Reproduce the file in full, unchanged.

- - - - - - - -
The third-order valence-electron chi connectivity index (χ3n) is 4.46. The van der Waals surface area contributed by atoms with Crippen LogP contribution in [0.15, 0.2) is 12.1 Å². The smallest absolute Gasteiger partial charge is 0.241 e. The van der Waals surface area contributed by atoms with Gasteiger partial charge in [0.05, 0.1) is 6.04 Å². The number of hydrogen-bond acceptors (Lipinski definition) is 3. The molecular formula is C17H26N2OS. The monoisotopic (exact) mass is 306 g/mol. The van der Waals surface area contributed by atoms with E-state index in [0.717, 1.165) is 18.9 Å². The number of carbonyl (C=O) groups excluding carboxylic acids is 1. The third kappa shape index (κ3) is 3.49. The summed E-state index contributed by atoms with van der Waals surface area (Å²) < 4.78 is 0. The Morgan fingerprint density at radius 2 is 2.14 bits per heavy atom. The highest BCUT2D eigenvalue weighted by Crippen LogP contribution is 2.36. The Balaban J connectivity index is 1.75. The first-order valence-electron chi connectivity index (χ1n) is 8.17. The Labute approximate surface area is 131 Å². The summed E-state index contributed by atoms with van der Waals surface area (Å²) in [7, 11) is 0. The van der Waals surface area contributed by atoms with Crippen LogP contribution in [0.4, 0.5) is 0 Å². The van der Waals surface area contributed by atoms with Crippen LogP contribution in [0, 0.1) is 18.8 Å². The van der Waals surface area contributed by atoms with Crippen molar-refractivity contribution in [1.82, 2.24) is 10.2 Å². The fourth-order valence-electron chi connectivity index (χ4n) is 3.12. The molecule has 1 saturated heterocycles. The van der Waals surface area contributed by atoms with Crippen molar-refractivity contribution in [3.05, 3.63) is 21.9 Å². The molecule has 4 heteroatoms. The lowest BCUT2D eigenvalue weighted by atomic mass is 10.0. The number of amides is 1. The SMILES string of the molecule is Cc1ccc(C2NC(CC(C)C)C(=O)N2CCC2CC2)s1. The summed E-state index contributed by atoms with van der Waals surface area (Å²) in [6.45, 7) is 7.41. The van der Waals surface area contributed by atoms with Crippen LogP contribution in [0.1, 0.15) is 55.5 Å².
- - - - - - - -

The third-order valence-electron chi connectivity index (χ3n) is 4.46. The van der Waals surface area contributed by atoms with Crippen LogP contribution in [0.15, 0.2) is 12.1 Å². The smallest absolute Gasteiger partial charge is 0.241 e. The van der Waals surface area contributed by atoms with Gasteiger partial charge in [0.05, 0.1) is 6.04 Å². The number of hydrogen-bond acceptors (Lipinski definition) is 3. The molecular formula is C17H26N2OS. The monoisotopic (exact) mass is 306 g/mol. The van der Waals surface area contributed by atoms with E-state index in [0.717, 1.165) is 18.9 Å². The number of carbonyl (C=O) groups excluding carboxylic acids is 1. The third kappa shape index (κ3) is 3.49. The summed E-state index contributed by atoms with van der Waals surface area (Å²) < 4.78 is 0. The Morgan fingerprint density at radius 2 is 2.14 bits per heavy atom. The highest BCUT2D eigenvalue weighted by Crippen LogP contribution is 2.36. The Balaban J connectivity index is 1.75. The first-order valence-electron chi connectivity index (χ1n) is 8.17. The Labute approximate surface area is 131 Å². The summed E-state index contributed by atoms with van der Waals surface area (Å²) in [7, 11) is 0. The van der Waals surface area contributed by atoms with Crippen LogP contribution in [0.4, 0.5) is 0 Å². The van der Waals surface area contributed by atoms with Crippen LogP contribution in [0, 0.1) is 18.8 Å². The van der Waals surface area contributed by atoms with Crippen molar-refractivity contribution in [1.82, 2.24) is 10.2 Å². The fourth-order valence-electron chi connectivity index (χ4n) is 3.12. The molecule has 1 saturated heterocycles. The van der Waals surface area contributed by atoms with Crippen molar-refractivity contribution in [3.05, 3.63) is 21.9 Å². The molecule has 4 heteroatoms. The lowest BCUT2D eigenvalue weighted by atomic mass is 10.0. The number of amides is 1. The SMILES string of the molecule is Cc1ccc(C2NC(CC(C)C)C(=O)N2CCC2CC2)s1. The summed E-state index contributed by atoms with van der Waals surface area (Å²) in [6.45, 7) is 7.41. The van der Waals surface area contributed by atoms with Crippen LogP contribution in [0.1, 0.15) is 55.5 Å².